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Abstract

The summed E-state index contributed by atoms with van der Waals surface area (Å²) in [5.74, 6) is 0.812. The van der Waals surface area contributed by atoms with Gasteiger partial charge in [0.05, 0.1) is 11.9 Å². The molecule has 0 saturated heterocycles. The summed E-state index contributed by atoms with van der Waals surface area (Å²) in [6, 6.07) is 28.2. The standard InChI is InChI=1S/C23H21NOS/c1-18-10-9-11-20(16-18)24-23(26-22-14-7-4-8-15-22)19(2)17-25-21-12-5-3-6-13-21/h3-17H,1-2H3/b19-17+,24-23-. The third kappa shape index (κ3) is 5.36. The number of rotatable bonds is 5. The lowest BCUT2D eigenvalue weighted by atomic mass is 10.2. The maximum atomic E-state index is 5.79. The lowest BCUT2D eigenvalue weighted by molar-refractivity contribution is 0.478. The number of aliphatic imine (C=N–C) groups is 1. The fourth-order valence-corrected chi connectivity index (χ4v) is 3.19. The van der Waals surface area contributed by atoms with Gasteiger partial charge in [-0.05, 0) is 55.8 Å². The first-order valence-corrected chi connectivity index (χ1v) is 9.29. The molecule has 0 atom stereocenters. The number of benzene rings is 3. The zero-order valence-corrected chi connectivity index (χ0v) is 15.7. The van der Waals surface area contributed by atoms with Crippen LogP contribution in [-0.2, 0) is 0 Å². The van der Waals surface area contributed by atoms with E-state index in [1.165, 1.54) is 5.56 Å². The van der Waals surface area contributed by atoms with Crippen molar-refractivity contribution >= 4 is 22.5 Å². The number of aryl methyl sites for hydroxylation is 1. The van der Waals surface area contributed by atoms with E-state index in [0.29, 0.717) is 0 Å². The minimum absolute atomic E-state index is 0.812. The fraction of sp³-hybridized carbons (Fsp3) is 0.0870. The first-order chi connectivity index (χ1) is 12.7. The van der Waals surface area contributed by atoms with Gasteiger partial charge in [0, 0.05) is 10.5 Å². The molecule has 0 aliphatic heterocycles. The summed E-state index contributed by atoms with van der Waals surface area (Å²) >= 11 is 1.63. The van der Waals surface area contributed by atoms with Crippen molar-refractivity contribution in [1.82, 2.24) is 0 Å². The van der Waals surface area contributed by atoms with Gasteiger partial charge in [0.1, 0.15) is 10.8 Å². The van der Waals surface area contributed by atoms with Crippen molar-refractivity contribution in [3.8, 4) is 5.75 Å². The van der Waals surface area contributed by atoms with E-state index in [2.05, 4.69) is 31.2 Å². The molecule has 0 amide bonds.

In his paper, "Language, Vagueness, and Social Communication," Colin B. Grant adopts an interdisciplinary approach to an interrelated complex of language, communication, and society. Grant operates with a modified concept of vagueness as a pragmatic property and attempts to establish a link between pragmatic vagueness and contingency in communication. This communicative contingency takes the form of improbabilities (entropy). Grant observes that the challenge lies in modelling communication as porous networks which nonetheless enable society to function. In this sense, contingency in communication must not be confused with arbitrariness just as cognitive closure cannot be confused with solipsism. This line of argumentation allows us to question and reassess conservative notions of dialogue or intersubjectivity in order to reveal the precariousness of social interaction processes. Cognitive autonomy, contingency in communication, and fictionality are then interrelated in an examination of the highly complex fictionalizations which enable these processes to take place.

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